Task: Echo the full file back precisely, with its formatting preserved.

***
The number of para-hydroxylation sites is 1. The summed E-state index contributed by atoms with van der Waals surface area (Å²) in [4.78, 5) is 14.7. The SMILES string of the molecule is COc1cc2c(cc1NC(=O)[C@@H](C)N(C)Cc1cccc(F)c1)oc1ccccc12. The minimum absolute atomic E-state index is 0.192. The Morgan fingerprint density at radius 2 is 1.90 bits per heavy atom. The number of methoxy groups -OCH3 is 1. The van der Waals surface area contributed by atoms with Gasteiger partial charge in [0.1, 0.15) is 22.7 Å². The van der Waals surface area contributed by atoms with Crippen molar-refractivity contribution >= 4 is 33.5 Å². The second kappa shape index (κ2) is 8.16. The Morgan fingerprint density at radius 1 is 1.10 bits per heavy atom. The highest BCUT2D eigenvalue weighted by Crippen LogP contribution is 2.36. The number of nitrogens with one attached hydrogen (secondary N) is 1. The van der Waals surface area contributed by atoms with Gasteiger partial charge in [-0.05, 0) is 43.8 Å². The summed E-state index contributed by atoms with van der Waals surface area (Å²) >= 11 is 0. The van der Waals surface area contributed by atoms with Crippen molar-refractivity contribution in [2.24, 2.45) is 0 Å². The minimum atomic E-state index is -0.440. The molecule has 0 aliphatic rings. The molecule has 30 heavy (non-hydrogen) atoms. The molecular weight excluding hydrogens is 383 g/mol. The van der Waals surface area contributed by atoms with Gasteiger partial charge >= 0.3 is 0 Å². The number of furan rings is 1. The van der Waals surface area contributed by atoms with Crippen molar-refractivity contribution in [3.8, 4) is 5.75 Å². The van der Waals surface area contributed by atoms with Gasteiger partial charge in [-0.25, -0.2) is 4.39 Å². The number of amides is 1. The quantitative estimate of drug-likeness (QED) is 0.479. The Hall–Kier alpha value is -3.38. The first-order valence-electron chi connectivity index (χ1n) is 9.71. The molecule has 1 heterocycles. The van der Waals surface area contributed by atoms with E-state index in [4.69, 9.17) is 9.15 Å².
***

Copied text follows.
The number of para-hydroxylation sites is 1. The summed E-state index contributed by atoms with van der Waals surface area (Å²) in [4.78, 5) is 14.7. The SMILES string of the molecule is COc1cc2c(cc1NC(=O)[C@@H](C)N(C)Cc1cccc(F)c1)oc1ccccc12. The minimum absolute atomic E-state index is 0.192. The Morgan fingerprint density at radius 2 is 1.90 bits per heavy atom. The number of methoxy groups -OCH3 is 1. The van der Waals surface area contributed by atoms with Gasteiger partial charge in [0.1, 0.15) is 22.7 Å². The van der Waals surface area contributed by atoms with Crippen molar-refractivity contribution >= 4 is 33.5 Å². The second kappa shape index (κ2) is 8.16. The Morgan fingerprint density at radius 1 is 1.10 bits per heavy atom. The highest BCUT2D eigenvalue weighted by Crippen LogP contribution is 2.36. The number of nitrogens with one attached hydrogen (secondary N) is 1. The van der Waals surface area contributed by atoms with Gasteiger partial charge in [-0.05, 0) is 43.8 Å². The summed E-state index contributed by atoms with van der Waals surface area (Å²) >= 11 is 0. The van der Waals surface area contributed by atoms with Crippen molar-refractivity contribution in [2.24, 2.45) is 0 Å². The minimum atomic E-state index is -0.440. The molecule has 0 aliphatic rings. The molecule has 30 heavy (non-hydrogen) atoms. The molecular weight excluding hydrogens is 383 g/mol. The van der Waals surface area contributed by atoms with Gasteiger partial charge >= 0.3 is 0 Å². The number of furan rings is 1. The van der Waals surface area contributed by atoms with Crippen molar-refractivity contribution in [3.8, 4) is 5.75 Å². The van der Waals surface area contributed by atoms with Gasteiger partial charge in [-0.25, -0.2) is 4.39 Å². The number of amides is 1. The quantitative estimate of drug-likeness (QED) is 0.479. The Hall–Kier alpha value is -3.38. The first-order valence-electron chi connectivity index (χ1n) is 9.71. The molecule has 1 heterocycles. The van der Waals surface area contributed by atoms with E-state index in [4.69, 9.17) is 9.15 Å².